### What is Regression?

In statistical modeling, regression analysis is a statistical process for estimating the relationships among variables. It includes many techniques for modeling and analyzing several variables when the focus is on the relationship between a dependent variable and one or more independent variables (or ‘predictors’). Regression is a predictive modeling analysis technique. It estimates a relationship between the dependent and an independent variable.

Use of Regression:

• Determine the strength of predictors.
• Forecasting an effect.
• Trend forecasting.

Linear Regression:

Linear regression is a basic and commonly used type of predictive analysis.  The overall idea of regression is to examine two things, it does a set of predictor variables do a good job in predicting an outcome (dependent) variable?  in Which variables, in particular, are significant predictors of the outcome variable, and in what way do they–indicated by the magnitude and sign of the beta estimates–impact the outcome variable?  These regression estimates are used to explain the relationship between one dependent variable and one or more independent variables.  The simplest form of the regression equation with one dependent and one independent variable is defined by the formula y = c + b*x, where y = estimated dependent variable score, c = constant, b = regression coefficient, and x = score on the independent variable.

Linear Regression Selection Criteria:

1. Classifiaction & Regression capabalities.
2. Data quality.
3. Computational complexity.
4. Comprehensive & transport.

When will we use Linear Regression?

• Evaluating trends & sales estimates.
• Analyzing the impact of price changes.
• Assessment of risk in financial services and insurance domain.

for example, a group of creative Tech enthusiasts started a company in Silicon Valley. This start-up — called Banana — is so innovative that it has been growing constantly since 2016. You, the wealthy investor, would like to know whether to put your money on Banana’s success in the next year or not. Let’s assume that you don’t want to risk a lot of money, especially since the stakes are high in Silicon Valley. So you decide to buy a few shares, instead of investing in a big portion of the company.

Well, you can definitely see the trend. Banana is growing like crazy, kicking up their stock price from 100 dollars to 500 in just three years. You only care about how the price is going to be like in the year 2021 because you want to give your investment some time to blossom along with the company. Optimistically speaking, it looks like you will be growing your money in the upcoming years. The trend is likely not to go through a sudden, drastic change. This leads to you hypothesizing that the stock price will fall somewhere above the \$500 indicator.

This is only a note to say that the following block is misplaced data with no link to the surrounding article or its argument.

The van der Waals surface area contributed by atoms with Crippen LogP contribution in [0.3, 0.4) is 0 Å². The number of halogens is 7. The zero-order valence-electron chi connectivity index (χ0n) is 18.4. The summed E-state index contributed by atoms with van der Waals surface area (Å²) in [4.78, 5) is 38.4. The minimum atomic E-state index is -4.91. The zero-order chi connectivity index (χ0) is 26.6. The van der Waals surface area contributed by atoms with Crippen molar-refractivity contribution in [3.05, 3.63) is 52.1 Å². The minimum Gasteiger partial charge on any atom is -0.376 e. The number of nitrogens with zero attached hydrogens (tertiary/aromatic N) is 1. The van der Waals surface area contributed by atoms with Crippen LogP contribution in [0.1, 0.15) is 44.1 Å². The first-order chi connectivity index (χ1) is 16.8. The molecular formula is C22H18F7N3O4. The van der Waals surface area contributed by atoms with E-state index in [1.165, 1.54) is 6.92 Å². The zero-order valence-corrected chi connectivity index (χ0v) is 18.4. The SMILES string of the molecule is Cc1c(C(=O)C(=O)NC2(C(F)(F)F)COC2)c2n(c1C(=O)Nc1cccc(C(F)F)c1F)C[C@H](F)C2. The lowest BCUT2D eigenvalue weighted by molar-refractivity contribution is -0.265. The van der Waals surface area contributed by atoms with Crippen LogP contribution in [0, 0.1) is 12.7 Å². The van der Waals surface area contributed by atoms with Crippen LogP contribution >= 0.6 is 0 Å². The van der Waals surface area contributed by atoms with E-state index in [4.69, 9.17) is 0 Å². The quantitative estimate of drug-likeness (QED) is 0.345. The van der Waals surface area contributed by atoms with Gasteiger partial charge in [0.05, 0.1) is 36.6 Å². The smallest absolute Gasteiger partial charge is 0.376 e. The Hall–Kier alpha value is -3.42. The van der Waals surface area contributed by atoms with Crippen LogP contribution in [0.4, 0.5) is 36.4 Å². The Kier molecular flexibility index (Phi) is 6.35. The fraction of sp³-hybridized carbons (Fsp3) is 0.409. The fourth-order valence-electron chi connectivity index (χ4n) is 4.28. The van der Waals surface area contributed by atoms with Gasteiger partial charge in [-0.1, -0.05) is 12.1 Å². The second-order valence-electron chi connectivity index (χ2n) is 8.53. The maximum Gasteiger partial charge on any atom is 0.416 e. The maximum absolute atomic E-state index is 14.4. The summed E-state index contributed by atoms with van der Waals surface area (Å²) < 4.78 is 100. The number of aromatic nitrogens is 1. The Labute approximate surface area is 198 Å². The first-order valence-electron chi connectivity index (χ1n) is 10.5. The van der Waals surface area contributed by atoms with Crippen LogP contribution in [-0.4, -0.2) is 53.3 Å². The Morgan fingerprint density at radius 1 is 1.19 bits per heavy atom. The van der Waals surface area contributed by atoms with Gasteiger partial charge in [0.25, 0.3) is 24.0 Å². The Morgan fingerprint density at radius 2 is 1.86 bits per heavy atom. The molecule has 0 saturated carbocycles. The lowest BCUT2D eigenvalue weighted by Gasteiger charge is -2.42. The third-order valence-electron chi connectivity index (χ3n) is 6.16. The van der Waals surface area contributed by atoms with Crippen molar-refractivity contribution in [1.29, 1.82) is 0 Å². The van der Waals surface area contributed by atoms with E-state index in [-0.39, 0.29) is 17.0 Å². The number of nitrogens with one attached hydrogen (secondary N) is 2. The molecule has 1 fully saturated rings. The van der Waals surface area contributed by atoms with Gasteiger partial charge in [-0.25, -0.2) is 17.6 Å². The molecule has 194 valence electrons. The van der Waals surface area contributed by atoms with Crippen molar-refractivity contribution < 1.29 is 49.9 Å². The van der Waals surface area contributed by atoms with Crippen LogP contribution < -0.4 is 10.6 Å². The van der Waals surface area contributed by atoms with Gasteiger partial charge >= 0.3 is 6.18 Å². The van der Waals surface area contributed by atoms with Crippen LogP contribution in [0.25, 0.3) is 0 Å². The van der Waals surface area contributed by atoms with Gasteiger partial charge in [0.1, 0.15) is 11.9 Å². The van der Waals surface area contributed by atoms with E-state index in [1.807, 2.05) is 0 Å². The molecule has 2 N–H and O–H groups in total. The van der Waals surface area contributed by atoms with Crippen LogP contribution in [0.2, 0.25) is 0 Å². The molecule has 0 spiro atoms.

Here’s an interesting thought. Based on the stock price records of the last couple of years you were able to predict what the stock price is going to be like. You were able to infer the range of the new stock price (that doesn’t exist on the plot) for a year that we don’t have data for (the year 2021). Well — kinda.

What you just did is infer your model (that head of yours) to generalize — predict the y-value for an x-value that is not even in your knowledge. However, this is not accurate in any way. You couldn’t specify what exactly is the stock price most likely going to be. For all you know, it is probably going to be above 500 dollars.

Here is where Linear Regression (LR) comes into play. The essence of LR is to find the line that best fits the data points on the plot so that we can, more or less, know exactly where the stock price is likely to fall in the year 2021.

Let’s examine the LR-generated line (in red) above, by looking at the importance of it. It looks like, with just a little modification, we were able to realize that Banana’s stock price is likely to be worth a little bit higher than \$600 by the year 2021. Obviously, this is an oversimplified example. However, the process stays the same. Linear Regression as an algorithm relies on the concept of lowering the cost to maximize the performance. We will examine this concept, and how we got the red line on the plot next.

Finding the best fit line:

To check the goodness of fit we use the R-squared method.

What is the R-squared method?

R-squared value is a statistical measure of how close the data to the fitted linear regression line. It is also known as COD(coefficient of determination), or the coefficient of multiple determination.

### What are overfitting and underfitting?

Overfitting: Good performance on the training data, poor generalization to other data.

Underfitting: Poor performance on the training data & poor generalization to other data.